Aylsham has been described as a “ruddy-cheeked market town” and one of ten standout locations in the east of England.
Nestled in the gentle Norfolk countryside beside the River Bure, it is close to the cathedral city of Norwich, the famous Norfolk Broads and the stunning North Norfolk coast, an Area of Outstanding Natural Beauty.
Aylsham is an historic town – founded around 500 AD by an Anglo-Saxon thegn called Aegel – which has grown from a population of 5,500 in 2001 (2001 Census) to 8,200 today (2020).
For many years the town was sustained by the surrounding local agricultural activity, but by 2004 the loss of the town’s livestock market, the opening of an out-of-centre supermarket and the planned residential growth were all causes of concern for the town’s residents and businesses.
The community embraced the need for change and with the support of the Town Council and other local organisations, Aylsham became a Cittàslow town.
Today, it is also the oldest established Cittàslow town in the UK – the second in the country to receive such status in 2004, after Ludlow in Shropshire, which has subsequently ceased membership.
The “ruddy-cheeked” accolade was made in the 2019 Sunday Times Best Places to Live guide which also declared that “for muddy-wellied England at its finest, there’s no better stomping ground than Aylsham, a ruddy-cheeked market town that doesn’t stray far from it’s flat-cap farming roots.”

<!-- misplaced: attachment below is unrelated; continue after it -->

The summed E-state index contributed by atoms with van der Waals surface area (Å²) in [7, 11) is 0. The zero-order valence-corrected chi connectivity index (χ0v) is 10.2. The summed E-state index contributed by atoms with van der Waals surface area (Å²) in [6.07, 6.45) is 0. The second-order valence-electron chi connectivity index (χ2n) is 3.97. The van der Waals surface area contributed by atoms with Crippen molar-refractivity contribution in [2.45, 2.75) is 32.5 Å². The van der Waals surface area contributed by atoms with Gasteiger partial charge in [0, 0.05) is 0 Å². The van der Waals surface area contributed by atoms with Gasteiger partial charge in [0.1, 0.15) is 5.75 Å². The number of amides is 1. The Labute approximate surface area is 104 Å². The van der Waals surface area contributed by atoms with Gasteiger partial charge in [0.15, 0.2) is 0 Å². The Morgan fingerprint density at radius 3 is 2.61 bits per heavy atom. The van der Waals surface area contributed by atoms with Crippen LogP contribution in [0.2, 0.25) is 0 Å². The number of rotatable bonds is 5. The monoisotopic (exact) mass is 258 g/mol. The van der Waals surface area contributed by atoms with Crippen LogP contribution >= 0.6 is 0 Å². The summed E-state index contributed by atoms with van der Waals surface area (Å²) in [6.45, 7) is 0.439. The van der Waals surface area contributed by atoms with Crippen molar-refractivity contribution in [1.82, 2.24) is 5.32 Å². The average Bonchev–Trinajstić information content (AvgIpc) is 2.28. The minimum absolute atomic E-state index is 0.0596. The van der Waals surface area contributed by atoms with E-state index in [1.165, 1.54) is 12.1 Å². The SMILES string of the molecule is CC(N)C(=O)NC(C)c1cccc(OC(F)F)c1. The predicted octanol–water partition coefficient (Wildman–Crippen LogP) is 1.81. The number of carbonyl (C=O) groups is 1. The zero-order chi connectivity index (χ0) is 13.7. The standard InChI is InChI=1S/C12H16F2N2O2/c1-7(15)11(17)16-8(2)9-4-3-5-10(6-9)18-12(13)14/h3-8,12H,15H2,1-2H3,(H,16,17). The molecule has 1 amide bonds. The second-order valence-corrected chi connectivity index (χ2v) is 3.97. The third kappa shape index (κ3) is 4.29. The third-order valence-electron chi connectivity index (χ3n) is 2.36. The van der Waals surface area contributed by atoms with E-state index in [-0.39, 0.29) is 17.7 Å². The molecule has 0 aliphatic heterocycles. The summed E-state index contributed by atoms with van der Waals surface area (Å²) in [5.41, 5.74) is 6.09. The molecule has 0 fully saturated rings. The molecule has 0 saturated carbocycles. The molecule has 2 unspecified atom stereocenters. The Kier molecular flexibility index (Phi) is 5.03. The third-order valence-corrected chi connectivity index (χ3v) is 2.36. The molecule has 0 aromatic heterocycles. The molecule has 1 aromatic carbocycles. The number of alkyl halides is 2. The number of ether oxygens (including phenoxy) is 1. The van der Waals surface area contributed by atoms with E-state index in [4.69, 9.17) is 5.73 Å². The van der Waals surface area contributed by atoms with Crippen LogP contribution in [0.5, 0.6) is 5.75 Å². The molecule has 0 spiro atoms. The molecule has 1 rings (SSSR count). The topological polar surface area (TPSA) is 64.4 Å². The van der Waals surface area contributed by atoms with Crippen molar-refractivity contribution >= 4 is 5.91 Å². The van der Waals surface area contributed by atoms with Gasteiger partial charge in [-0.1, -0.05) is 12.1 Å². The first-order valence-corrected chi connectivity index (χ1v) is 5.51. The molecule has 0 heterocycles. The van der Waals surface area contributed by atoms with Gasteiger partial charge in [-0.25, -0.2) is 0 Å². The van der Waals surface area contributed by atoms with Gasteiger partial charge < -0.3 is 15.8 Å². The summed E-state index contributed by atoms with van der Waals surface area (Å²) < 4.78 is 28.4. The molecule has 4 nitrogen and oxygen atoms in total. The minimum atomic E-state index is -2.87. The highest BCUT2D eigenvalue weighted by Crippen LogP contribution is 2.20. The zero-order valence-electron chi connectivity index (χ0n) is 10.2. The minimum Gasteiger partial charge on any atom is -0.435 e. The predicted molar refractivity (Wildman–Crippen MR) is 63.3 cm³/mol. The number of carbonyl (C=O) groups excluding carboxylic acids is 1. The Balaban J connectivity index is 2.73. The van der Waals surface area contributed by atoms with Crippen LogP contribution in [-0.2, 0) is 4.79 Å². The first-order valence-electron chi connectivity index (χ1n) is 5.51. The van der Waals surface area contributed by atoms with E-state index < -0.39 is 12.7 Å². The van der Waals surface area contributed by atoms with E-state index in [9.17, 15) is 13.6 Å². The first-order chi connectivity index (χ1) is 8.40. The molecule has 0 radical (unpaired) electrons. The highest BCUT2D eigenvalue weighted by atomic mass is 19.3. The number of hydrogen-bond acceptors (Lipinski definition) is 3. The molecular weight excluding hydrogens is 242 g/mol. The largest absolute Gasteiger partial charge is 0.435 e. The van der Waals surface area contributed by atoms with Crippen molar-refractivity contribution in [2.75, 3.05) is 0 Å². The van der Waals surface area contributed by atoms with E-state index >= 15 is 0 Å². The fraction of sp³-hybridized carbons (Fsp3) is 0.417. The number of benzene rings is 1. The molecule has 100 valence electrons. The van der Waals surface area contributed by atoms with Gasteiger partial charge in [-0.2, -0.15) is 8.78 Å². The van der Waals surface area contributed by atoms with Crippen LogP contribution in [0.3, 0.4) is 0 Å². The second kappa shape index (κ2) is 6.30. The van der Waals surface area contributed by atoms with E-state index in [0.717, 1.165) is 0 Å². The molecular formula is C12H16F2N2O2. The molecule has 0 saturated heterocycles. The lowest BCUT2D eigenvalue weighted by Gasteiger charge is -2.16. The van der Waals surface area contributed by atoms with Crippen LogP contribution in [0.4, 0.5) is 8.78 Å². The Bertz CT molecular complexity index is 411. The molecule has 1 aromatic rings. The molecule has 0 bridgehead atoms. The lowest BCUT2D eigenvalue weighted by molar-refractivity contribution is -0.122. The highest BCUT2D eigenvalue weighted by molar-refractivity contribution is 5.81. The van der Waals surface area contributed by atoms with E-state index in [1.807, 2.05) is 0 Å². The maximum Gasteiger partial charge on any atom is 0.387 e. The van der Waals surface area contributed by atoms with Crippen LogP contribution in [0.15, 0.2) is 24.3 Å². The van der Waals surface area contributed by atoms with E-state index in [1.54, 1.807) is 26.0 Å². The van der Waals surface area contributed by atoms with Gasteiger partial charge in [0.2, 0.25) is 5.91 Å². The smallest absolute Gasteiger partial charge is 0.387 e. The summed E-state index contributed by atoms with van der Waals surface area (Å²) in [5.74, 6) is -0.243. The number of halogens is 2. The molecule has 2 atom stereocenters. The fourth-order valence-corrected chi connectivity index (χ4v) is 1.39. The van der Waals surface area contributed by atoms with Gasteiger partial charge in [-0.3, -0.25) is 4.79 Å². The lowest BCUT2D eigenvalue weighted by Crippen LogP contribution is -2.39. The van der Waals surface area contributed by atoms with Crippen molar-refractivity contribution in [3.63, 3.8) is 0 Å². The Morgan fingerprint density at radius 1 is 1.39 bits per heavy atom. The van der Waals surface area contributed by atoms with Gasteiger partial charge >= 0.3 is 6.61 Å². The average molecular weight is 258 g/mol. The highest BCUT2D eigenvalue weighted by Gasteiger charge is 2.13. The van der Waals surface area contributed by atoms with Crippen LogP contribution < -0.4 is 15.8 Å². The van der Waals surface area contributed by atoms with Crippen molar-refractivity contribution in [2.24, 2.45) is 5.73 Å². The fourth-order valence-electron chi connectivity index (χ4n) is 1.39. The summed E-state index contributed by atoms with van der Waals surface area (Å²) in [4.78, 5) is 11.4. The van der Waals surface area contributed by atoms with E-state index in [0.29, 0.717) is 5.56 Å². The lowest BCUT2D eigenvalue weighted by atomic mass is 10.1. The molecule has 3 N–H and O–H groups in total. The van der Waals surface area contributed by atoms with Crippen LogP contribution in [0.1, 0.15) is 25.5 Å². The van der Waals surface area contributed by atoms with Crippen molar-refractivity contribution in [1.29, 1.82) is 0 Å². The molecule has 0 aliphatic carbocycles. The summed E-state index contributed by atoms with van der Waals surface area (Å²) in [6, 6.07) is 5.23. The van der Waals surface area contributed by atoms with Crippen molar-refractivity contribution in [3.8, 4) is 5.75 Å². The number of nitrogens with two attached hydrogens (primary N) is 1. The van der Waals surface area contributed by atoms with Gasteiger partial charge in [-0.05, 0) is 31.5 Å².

The real charm of Aylsham is in its beautiful architecture, strong sense of heritage, bustling town centre and real community ethos. Aylsham thinks of itself as Norfolk’s proper market town. The market place, which is owned by the National Trust, is the heart of the town. It hosts two weekly markets, monthly farmer’s markets and community events throughout the year.
It is this heritage that has sustained Aylsham as a Cittàslow town. But Cittàslow does not mean a staid, unchanging town but one that will move forward and modernise.
Aylsham is again facing many challenges from large-scale development, transport network constraints, future changes to the economy, the High Street, and the associated pressures on services and infrastructure.
So now is a good time to look at the wider goals of the Cittaslow movement. The Aylsham Cittaslow Committee have prepared a discussion document on the future of the town which considers environmental, infrastructure and transport objectives. The hope is to bring together the community, local businesses and local authorities to seek ways to improve our quality of life.
In 2008, Aylsham, through Cittaslow, pioneered the plastic bag-free revolution in the UK leading the way in trying to change shopping habits.
Other environmental initiatives include a regular litter-picking programme, clearing public walkways and cycle routes, and encouraging people to grow their own, expanding their knowledge of seasonality, and local food.
It boosts the local economy by sponsoring the monthly farmers’ markets and weekly general markets and, alongside Slow Food, the three-day October Food Festival, which attracts a wide range of interest from near and far.
In community terms, it acts as an umbrella organisation to bring other clubs and societies together.
So, whether it is its award-winning butchers and bakers, a pub where Nelson stayed, a National Trust market place, community organisations for just about every interest, or any of the other things that go to make it unique, Aylsham can claim to be a great place to live and “where living is good”.